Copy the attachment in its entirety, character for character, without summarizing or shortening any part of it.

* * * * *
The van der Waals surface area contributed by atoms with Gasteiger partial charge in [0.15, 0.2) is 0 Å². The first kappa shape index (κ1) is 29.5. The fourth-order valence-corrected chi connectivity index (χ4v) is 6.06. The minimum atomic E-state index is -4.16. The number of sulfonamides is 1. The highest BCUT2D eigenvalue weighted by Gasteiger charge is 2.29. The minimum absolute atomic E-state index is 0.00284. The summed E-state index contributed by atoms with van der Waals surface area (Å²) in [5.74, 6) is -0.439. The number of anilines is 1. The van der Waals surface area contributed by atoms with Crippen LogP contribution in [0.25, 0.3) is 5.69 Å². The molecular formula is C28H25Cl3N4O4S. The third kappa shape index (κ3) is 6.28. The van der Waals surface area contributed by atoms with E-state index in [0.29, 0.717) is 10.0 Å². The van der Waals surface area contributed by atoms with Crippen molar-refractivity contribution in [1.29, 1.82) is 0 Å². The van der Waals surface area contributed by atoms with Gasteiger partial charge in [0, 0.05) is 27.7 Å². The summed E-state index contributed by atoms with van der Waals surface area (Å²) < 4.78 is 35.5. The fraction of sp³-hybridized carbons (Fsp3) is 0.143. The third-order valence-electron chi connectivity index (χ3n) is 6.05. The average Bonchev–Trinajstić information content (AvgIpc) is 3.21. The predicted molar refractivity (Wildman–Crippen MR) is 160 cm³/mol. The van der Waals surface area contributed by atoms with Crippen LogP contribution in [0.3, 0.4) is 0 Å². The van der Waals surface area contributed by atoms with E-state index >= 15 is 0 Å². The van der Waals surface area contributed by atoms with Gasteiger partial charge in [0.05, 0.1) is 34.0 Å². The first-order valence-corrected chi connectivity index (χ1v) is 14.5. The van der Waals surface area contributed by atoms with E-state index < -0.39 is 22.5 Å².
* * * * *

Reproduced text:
The van der Waals surface area contributed by atoms with Gasteiger partial charge in [0.15, 0.2) is 0 Å². The first kappa shape index (κ1) is 29.5. The fourth-order valence-corrected chi connectivity index (χ4v) is 6.06. The minimum atomic E-state index is -4.16. The number of sulfonamides is 1. The highest BCUT2D eigenvalue weighted by Gasteiger charge is 2.29. The minimum absolute atomic E-state index is 0.00284. The summed E-state index contributed by atoms with van der Waals surface area (Å²) in [5.74, 6) is -0.439. The number of anilines is 1. The van der Waals surface area contributed by atoms with Crippen LogP contribution in [0.25, 0.3) is 5.69 Å². The molecular formula is C28H25Cl3N4O4S. The third kappa shape index (κ3) is 6.28. The van der Waals surface area contributed by atoms with E-state index in [0.29, 0.717) is 10.0 Å². The van der Waals surface area contributed by atoms with Crippen molar-refractivity contribution in [1.29, 1.82) is 0 Å². The van der Waals surface area contributed by atoms with Gasteiger partial charge in [0, 0.05) is 27.7 Å². The summed E-state index contributed by atoms with van der Waals surface area (Å²) < 4.78 is 35.5. The fraction of sp³-hybridized carbons (Fsp3) is 0.143. The third-order valence-electron chi connectivity index (χ3n) is 6.05. The average Bonchev–Trinajstić information content (AvgIpc) is 3.21. The predicted molar refractivity (Wildman–Crippen MR) is 160 cm³/mol. The van der Waals surface area contributed by atoms with Crippen LogP contribution in [0.3, 0.4) is 0 Å². The van der Waals surface area contributed by atoms with E-state index >= 15 is 0 Å². The van der Waals surface area contributed by atoms with Gasteiger partial charge in [0.05, 0.1) is 34.0 Å². The first-order valence-corrected chi connectivity index (χ1v) is 14.5. The van der Waals surface area contributed by atoms with E-state index < -0.39 is 22.5 Å².